When Iraq’s soldiers dropped their weapons and fled from ISIS two months ago, it was the Kurds who stepped in and defended the region’s north. (Via Getty Images)
ISIS, of course, is the group of jihadi militants who now go by the name Islamic State and have wreaked havoc on Iraq since June. (Via YouTube / Nasrun min Allah)
Since then, the Kurdish security forces known as the Peshmerga have taken over many of the positions abandoned by the Iraqi military, including in the oil-rich city of Kirkuk. (Via Voice of America)
Until now, the Kurdish strategy had been mainly defensive — holding off the insurgents without the help of the Iraqi army. (Via Getty Images)
This, after ISIS fighters reportedly overran a handful of cities in northern Iraq in just 48 hours — among them, Sinjar and Zumar, along with Iraq’s largest hydroelectric dam located just north of Mosul. This map from the Long War Journal shows all the Syrian and Iraqi cities now thought to be under ISIS control. (Via Google / The Long War Journal)
The insurgents offensive also targeted the Yazidis — a minority community in Iraq who practice a pre-Islamic faith. They were reportedly told to convert to Islam or be executed. That sent tens of thousands of Yadizis fleeing their homes. (Via PressTV)
There are varying reports on who’s actually now in control of these strategically important cities. Regardless, the latest onslaught from ISIS represents a major setback for the Kurds.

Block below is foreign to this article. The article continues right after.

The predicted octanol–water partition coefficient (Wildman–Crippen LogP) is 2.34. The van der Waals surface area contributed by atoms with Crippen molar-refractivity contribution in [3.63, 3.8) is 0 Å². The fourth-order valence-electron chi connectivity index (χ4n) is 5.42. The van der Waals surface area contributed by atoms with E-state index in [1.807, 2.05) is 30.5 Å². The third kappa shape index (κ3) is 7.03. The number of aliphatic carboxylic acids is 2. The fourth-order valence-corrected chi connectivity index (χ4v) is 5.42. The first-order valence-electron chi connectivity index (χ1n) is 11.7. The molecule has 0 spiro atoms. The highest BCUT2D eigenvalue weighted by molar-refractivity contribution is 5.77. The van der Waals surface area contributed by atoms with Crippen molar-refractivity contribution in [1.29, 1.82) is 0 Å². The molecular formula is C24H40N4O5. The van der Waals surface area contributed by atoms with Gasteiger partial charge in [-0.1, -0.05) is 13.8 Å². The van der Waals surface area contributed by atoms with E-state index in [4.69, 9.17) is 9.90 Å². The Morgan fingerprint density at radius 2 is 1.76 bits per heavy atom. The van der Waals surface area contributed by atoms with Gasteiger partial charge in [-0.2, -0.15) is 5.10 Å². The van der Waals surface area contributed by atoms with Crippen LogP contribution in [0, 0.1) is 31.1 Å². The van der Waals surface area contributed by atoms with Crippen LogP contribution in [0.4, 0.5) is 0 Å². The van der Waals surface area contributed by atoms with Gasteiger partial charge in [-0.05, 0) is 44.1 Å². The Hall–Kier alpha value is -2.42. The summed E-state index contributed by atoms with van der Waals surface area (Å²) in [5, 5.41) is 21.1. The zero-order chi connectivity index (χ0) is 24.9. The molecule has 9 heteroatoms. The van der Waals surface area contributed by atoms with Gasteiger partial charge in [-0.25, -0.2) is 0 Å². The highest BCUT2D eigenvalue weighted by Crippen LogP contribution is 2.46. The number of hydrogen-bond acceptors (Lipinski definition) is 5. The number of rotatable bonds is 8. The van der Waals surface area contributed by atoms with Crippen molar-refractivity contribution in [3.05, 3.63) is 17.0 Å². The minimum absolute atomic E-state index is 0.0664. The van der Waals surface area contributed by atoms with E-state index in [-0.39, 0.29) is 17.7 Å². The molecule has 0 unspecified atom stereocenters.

You see, the Kurds — who are mostly Sunni Muslims — currently enjoy at semi-autonomous region in the north but they’ve have long campaigned for an independent state. (Via Getty Images)
As Iraq descended further into chaos, analysts had speculated the Kurds could use quietly use their territorial gains to finally assert independence. (Via ITN)
News broke Monday that Iraq’s Shi’ite-led government sent its air force to back the Kurdish forces. The Wall Street Journal speculated the “move also could help to ease Iraq's tense political environment.”
But The New York Times suggests otherwise, writing Baghdad’s air support doesn’t represent any easing of tensions. Instead, “[it] seemed only to reflect the dire situation on the ground.”
Meanwhile, the Obama administration is said to be considering a request from Peshmerga to provide sophisticated weaponry. Back in June, the U.S. sent a team of 300 military advisors to assist the Iraqi forces.